Italian Names

Italian names are used in Italy and other Italian-speaking regions such as southern Switzerland. See also about Italian names.
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SESTOmItalian
Italian form of SEXTUS.
SETTIMIOmItalian
Italian form of SEPTIMIUS.
SETTIMOmItalian
Italian form of SEPTIMUS.
SEVERIANOmItalian, Spanish
Italian and Spanish form of the Roman cognomen Severianus, which was derived from SEVERUS.
SEVERINOmItalian, Spanish, Portuguese
Italian, Spanish and Portuguese form of SEVERINUS.
SEVEROmItalian, Spanish
Italian and Spanish form of SEVERUS.
SIBILLAfItalian
Italian form of SIBYLLA.
SIGFRIDOmItalian, Spanish
Italian and Spanish form of SIEGFRIED.
SIGISMONDOmItalian
Italian form of SIGISMUND.
SILVANAfItalian
Italian feminine form of SILVANUS.
SILVANOmItalian
Italian form of SILVANUS.
SILVESTROmItalian
Italian form of SILVESTER.
SILVIAfItalian, Spanish, Portuguese, Romanian, Slovak, English, German, Late Roman, Roman Mythology
Feminine form of SILVIUS. Rhea Silvia was the mother of Romulus and Remus, the founders of Rome. This was also the name of a 6th-century saint, the mother of the pope Gregory the Great. It has been a common name in Italy since the Middle Ages. It was introduced to England by Shakespeare, who used it for a character in his play 'The Two Gentlemen of Verona' (1594). It is now more commonly spelled Sylvia in the English-speaking world.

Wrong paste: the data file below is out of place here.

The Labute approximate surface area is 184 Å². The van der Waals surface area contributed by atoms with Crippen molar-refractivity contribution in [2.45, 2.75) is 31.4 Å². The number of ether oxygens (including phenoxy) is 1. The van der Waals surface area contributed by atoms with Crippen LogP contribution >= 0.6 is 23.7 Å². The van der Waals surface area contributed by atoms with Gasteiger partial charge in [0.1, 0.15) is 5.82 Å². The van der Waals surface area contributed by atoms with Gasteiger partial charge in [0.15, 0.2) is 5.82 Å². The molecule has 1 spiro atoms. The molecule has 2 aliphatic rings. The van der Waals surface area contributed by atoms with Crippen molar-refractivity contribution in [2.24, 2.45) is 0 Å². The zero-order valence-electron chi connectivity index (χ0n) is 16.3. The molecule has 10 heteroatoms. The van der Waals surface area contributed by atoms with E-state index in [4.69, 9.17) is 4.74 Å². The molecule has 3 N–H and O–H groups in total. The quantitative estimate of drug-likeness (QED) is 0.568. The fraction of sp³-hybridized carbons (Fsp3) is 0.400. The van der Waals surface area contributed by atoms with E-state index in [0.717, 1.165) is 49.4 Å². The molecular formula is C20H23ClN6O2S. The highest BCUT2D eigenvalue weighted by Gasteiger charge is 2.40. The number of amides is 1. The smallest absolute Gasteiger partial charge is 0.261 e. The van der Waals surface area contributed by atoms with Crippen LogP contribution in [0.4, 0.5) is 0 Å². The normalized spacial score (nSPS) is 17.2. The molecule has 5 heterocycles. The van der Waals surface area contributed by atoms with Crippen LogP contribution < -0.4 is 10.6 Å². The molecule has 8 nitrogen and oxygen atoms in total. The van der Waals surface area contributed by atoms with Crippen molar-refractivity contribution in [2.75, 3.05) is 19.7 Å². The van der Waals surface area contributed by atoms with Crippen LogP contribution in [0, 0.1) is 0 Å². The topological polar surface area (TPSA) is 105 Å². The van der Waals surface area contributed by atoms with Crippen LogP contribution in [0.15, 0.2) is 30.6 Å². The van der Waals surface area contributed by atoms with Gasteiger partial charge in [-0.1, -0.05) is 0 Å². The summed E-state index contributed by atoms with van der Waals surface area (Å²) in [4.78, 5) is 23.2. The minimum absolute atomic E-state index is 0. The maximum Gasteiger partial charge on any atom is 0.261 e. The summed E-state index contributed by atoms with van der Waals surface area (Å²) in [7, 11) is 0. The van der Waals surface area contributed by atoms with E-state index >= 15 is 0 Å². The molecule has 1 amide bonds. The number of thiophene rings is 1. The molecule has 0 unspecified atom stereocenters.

SILVIOmItalian, Spanish, Portuguese, Croatian
Italian, Spanish and Portuguese form of SILVIUS.
SIMONE (2)mItalian
Italian form of SIMON (1).
SIMONETTAfItalian
Diminutive of SIMONA.
SISTOmItalian
Italian form of SIXTUS.
STEFANIAfItalian, Polish
Italian and Polish feminine form of STEPHEN.
STEFANOmItalian
Italian form of STEPHEN.
STELLA (1)fEnglish, Italian, Dutch, German
Means "star" in Latin. This name was created by the 16th-century poet Sir Philip Sidney for the subject of his collection of sonnets 'Astrophel and Stella'. It was a nickname of a lover of Jonathan Swift, real name Esther Johnson (1681-1728), though it was not commonly used as a given name until the 19th century. It appears in Tennessee Williams' play 'A Streetcar Named Desire' (1947), belonging to the sister of Blanche DuBois and the wife of Stanley Kowalski.